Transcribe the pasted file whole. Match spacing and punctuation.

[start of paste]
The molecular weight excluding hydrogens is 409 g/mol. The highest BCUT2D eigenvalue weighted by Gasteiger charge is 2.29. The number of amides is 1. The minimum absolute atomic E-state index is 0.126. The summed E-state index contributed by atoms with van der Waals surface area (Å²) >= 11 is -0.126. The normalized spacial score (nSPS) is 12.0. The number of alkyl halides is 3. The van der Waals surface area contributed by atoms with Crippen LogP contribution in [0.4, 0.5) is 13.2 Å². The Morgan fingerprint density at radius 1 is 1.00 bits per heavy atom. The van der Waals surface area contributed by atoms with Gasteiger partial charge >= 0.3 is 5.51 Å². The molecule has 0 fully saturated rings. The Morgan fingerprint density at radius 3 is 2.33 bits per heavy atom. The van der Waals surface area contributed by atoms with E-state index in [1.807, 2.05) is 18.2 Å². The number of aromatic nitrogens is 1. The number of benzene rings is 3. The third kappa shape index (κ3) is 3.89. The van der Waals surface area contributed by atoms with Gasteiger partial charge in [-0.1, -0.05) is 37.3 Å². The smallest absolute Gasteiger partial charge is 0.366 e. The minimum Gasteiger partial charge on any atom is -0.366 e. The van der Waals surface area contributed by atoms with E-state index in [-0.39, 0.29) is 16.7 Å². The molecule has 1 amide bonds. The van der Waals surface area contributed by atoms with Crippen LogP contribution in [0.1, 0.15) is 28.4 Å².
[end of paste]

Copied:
The molecular weight excluding hydrogens is 409 g/mol. The highest BCUT2D eigenvalue weighted by Gasteiger charge is 2.29. The number of amides is 1. The minimum absolute atomic E-state index is 0.126. The summed E-state index contributed by atoms with van der Waals surface area (Å²) >= 11 is -0.126. The normalized spacial score (nSPS) is 12.0. The number of alkyl halides is 3. The van der Waals surface area contributed by atoms with Crippen LogP contribution in [0.4, 0.5) is 13.2 Å². The Morgan fingerprint density at radius 1 is 1.00 bits per heavy atom. The van der Waals surface area contributed by atoms with Gasteiger partial charge >= 0.3 is 5.51 Å². The molecule has 0 fully saturated rings. The Morgan fingerprint density at radius 3 is 2.33 bits per heavy atom. The van der Waals surface area contributed by atoms with E-state index in [1.807, 2.05) is 18.2 Å². The number of aromatic nitrogens is 1. The number of benzene rings is 3. The third kappa shape index (κ3) is 3.89. The van der Waals surface area contributed by atoms with Gasteiger partial charge in [-0.1, -0.05) is 37.3 Å². The smallest absolute Gasteiger partial charge is 0.366 e. The minimum Gasteiger partial charge on any atom is -0.366 e. The van der Waals surface area contributed by atoms with E-state index in [-0.39, 0.29) is 16.7 Å². The molecule has 1 amide bonds. The van der Waals surface area contributed by atoms with Crippen LogP contribution in [0.1, 0.15) is 28.4 Å².